First, redirect our anger. Turn it instead on the one who manipulated us and raised the stakes. No, it’s not actually Mr. Putin. Look behind him, because our battle is not with flesh and blood. We have a common enemy. It doesn’t mean we set aside our differences, but we make those differences secondary.

I was convicted a couple of weeks ago in Montreal when I heard a Catholic bishop point out that, when churches are in maintenance mode, they see each other as competitors. But when they are in mission mode, they see each other as collaborators. Division within the ranks of God’s kingdom is a luxury of peace and prosperity. When we’re united by a common enemy, we put our energy first into advancing the kingdom of God and putting the gates of Hell on their heels rather than promoting our own agenda or point of view. We can still pursue that while holding to our unique identity and beliefs.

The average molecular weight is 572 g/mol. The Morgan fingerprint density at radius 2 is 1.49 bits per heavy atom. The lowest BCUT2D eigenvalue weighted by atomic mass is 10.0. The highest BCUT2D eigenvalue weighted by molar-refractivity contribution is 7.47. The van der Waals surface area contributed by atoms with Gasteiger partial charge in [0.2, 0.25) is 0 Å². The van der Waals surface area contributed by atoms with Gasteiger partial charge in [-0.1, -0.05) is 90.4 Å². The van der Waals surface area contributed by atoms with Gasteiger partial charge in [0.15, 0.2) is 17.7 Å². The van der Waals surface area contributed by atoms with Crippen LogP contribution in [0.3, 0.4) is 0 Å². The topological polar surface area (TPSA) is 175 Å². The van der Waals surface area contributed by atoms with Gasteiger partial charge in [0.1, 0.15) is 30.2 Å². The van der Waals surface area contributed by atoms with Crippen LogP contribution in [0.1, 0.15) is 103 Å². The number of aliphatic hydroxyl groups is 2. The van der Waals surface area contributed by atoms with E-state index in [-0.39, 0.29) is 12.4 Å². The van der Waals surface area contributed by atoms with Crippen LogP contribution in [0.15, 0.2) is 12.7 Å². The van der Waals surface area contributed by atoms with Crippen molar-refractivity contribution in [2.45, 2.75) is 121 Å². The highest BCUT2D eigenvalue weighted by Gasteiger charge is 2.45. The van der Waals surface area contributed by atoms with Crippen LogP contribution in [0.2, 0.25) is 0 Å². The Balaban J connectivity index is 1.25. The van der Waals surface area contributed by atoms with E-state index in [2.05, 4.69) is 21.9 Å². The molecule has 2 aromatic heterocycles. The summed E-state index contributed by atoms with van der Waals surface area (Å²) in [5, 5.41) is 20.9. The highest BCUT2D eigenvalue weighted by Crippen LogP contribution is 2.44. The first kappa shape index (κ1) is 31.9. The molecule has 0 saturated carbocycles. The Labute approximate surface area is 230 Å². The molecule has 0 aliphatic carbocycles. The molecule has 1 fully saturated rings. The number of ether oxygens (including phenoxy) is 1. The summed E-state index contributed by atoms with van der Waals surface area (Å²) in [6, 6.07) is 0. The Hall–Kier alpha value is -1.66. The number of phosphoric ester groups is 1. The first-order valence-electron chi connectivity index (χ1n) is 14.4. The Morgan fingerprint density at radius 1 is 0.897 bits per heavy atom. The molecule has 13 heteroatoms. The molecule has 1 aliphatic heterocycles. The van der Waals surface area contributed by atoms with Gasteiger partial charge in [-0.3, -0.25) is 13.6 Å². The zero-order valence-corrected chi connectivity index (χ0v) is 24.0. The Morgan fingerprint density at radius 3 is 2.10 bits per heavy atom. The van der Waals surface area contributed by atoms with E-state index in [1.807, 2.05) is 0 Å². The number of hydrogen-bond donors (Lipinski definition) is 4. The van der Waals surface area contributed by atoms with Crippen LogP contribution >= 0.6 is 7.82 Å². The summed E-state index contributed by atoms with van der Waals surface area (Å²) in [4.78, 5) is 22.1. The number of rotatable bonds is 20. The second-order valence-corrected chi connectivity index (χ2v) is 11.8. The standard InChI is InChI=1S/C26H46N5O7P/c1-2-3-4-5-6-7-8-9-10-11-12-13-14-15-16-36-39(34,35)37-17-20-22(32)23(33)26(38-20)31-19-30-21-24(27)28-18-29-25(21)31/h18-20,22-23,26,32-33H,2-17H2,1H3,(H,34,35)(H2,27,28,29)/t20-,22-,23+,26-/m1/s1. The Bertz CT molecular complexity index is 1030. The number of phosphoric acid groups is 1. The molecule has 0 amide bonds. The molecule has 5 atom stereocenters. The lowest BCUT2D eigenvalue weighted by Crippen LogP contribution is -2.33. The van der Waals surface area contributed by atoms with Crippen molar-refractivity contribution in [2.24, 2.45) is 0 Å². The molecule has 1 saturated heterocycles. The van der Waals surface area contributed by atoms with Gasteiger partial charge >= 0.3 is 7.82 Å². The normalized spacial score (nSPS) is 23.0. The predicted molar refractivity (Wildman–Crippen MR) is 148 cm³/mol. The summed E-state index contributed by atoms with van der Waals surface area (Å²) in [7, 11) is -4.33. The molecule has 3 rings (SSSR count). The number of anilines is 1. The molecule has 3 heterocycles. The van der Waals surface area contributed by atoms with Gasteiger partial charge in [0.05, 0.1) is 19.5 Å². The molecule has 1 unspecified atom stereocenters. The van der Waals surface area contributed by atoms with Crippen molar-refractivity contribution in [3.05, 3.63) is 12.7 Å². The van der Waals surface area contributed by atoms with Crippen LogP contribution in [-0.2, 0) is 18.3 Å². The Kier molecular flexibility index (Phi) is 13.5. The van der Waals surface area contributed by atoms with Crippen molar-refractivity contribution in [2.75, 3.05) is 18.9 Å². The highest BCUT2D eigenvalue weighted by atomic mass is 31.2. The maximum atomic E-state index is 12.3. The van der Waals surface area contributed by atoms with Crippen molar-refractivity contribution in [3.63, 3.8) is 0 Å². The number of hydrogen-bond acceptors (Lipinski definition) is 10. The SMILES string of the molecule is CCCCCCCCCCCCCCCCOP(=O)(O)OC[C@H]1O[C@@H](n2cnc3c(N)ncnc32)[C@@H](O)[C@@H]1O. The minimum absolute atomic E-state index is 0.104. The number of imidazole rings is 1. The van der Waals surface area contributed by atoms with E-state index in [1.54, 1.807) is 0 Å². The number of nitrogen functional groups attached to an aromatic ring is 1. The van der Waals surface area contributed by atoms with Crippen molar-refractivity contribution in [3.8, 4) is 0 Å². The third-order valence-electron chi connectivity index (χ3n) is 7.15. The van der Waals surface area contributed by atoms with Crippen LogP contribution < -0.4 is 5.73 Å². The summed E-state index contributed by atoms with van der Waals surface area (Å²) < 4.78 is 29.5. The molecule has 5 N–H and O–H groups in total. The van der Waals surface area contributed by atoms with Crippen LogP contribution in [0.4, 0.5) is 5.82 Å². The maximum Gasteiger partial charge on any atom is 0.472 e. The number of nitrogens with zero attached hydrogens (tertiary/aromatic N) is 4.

Second, assume our positions are a whole lot closer than we’ve been led to believe. If we lay down our weapons and try to listen, seeking more light than heat, perhaps we will hear the heart behind the other side’s perspective. Remember the good advice that you can’t argue against someone until you understand the person’s argument well enough to articulate it yourself. Most of what North Americans believe about Muslims is simply not true. Most of what Republicans believe about Democrats is simply not true. One way to intentionally break those stereotypes is to broaden our media exposure to intentionally include the other perspective.

Earlier this year I found myself in a surreal situation. I was standing on a rooftop patio in a closed country, talking with a group of Muslim scholars interested in preserving indigenous languages in their country. So we had at least one area of common interest that brought us together. I wish I could have recorded the conversation when these Muslims began to rant against fellow countrymen doing violence in the name of Islam. Every time another attack takes place, they said, their job gets harder. People view them with more skepticism. Their country, their people and their religion are defamed. They yearn for peace in their country.